A strategy to stop mass atrocities : the U.S. peacekeeping experience's successes and failures in saving lives through intervention
Williams, Matthew John.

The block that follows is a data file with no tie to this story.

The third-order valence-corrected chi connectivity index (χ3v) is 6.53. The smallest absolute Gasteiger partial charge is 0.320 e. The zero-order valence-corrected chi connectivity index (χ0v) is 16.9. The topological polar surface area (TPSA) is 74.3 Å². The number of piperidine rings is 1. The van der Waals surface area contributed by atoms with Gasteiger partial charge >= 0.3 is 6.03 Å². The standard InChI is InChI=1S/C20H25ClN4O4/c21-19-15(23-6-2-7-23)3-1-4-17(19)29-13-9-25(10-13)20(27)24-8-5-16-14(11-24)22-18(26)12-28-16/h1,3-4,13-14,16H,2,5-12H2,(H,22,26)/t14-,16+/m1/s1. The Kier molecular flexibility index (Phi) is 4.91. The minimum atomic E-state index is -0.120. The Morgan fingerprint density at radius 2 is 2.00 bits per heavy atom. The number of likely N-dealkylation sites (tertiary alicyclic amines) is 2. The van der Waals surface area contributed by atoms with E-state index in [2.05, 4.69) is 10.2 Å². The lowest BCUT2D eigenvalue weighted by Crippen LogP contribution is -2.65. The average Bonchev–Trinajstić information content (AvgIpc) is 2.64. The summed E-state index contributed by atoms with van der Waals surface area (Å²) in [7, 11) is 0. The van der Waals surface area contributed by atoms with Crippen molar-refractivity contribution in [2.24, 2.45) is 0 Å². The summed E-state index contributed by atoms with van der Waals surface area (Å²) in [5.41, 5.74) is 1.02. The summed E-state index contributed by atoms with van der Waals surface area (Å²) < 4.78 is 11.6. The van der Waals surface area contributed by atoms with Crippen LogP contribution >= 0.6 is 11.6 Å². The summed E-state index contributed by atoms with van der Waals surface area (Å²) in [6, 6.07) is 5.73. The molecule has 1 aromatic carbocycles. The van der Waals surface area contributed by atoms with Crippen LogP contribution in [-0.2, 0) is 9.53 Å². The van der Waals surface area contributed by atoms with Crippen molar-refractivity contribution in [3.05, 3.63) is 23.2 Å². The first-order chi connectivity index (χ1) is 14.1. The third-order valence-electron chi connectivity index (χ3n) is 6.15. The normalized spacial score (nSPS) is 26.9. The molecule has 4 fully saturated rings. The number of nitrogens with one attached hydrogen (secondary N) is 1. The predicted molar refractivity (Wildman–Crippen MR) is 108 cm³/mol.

Thesis (M.A.)--Georgetown University, 2011.; Includes bibliographical references.; Text (Electronic thesis) in PDF format. This analysis evaluates potential strategies for military operations to halt mass atrocities, also known as Mass Atrocity Response Operations (MARO). Examining the strategy and outcomes of six U.S. humanitarian interventions in Iraq, Somalia and the former Yugoslavia, the analysis evaluates whether operations were more successful when they sought to provide short-term humanitarian aid or when they focused on resolving long-term issues of governance and political security of the victim group. The analysis concludes that missions focusing on short-term needs were universally successful and that policy makers frequently underestimated the resources and effort required to resolve long-term issues of political security, leading to strategic failures. Military planners and policy makers are advised to constrain military goals to minimize opposition from the perpetrator group when the aim is to save the most lives with a minimal commitment of national will and resources.
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